“Send for!” The voice was disbelieving. It came from behind me. It was my mother’s voice. “You did not send for our child!” She emerged from behind the curtain. “You’ve been away all these years!” Her voice had cracked a little and had a faint madness to it now. “Away from us! Away from your child! Living here as some elven prince! All this time you send for things! And you never once ‘sent for us’! Your family! How dare you Lehre!”My father did not seemed in the slightest troubled by my mother’s accusation. Nor did he seem remotely concerned by Handeln and Manquer following my mother out from behind the curtain.“They call me Betrüger now Scheren.” he said coldly.“Betrüger!” My mother spat the name at him in disgust. “Was your goblin name not good enough for the elves? You’re pathetic! You’re a traitor! You’re – You’re a coward!” Her voice rose with every insult.“Scheren,” He replied, as evenly as ever, “I know I’m none of those things but right now that is immaterial. You need to calm down.”“Calm dow-” My mother began to scream but my father cut her off before she had the chance. In a flash, he’d crossed the room impossibly quickly to hold his hand over her mouth.“Yes, you need to calm down and keep your voice down or the elves will here you. You may think I am their ‘prince’ but I assure you that I would be powerless to stop them from harming you, from harming the child, should they find you all here.” He paused before adding. “Why have you come here?” He frowned down at me emotionlessly. “And why did you bring our child?”When he took his hand away from my mother’s mouth, she turned away from him and walked back to the entrance to the tunnel.“They came to free you.” It was Manquer who spoke. Her hood for once was pulled down and her eyes blazed with hatred as she stared at my father.“Hello Manquer,” my father replied emotionlessly. “It’s been - quite - a while.”“Not long enough.” Manquer replied – her voice strangely calm and yet simultaneously boiling with rage.My father poured a golden liquid from a decanter into a small tumbler on the table in the middle of the room. A table that I noticed now was covered in grains of a fine black powder. Looking around, I saw black powder seemed to cover every surface. Whatever my father had been doing here, this black powder must surely be at the heart of it.“Would anyone care for a drink?” My father frowned as Handeln shrugged and took a glass from him. “And who are you?”“Handeln.” Handeln replied in his usual gruff voice.“Have you kept my child safe?”Handeln shrugged before nodding at Manquer, “Haven’t done as much as she has.”“Thank you,” my father nodded at Handeln ignoring Manquer entirely. “But, I still don’t know why you have come. Scheren, please stop this nonsense. You must talk to me at some point. Why are you here? Why have you come? Why didn’t you stay in Ruraux?”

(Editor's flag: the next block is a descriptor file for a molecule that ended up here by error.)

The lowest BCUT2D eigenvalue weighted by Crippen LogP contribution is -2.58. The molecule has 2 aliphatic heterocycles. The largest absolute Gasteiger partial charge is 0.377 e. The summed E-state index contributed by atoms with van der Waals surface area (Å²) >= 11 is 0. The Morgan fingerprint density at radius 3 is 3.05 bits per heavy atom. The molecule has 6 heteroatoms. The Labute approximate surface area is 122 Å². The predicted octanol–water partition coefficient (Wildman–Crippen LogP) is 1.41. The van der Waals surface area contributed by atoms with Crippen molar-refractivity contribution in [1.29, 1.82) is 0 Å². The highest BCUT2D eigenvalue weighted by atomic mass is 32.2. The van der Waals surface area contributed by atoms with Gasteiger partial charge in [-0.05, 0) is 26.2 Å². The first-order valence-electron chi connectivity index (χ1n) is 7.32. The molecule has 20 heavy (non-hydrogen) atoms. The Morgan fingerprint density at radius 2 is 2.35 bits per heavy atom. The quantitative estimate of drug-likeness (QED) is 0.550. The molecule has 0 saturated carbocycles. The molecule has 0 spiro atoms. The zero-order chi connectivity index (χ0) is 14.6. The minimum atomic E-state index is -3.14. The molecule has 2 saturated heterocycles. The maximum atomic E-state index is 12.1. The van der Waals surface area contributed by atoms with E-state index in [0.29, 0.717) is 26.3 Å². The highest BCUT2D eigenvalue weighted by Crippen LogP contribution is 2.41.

TGC 24 In which we reach Nirvaasan

Season 1, Ep. 24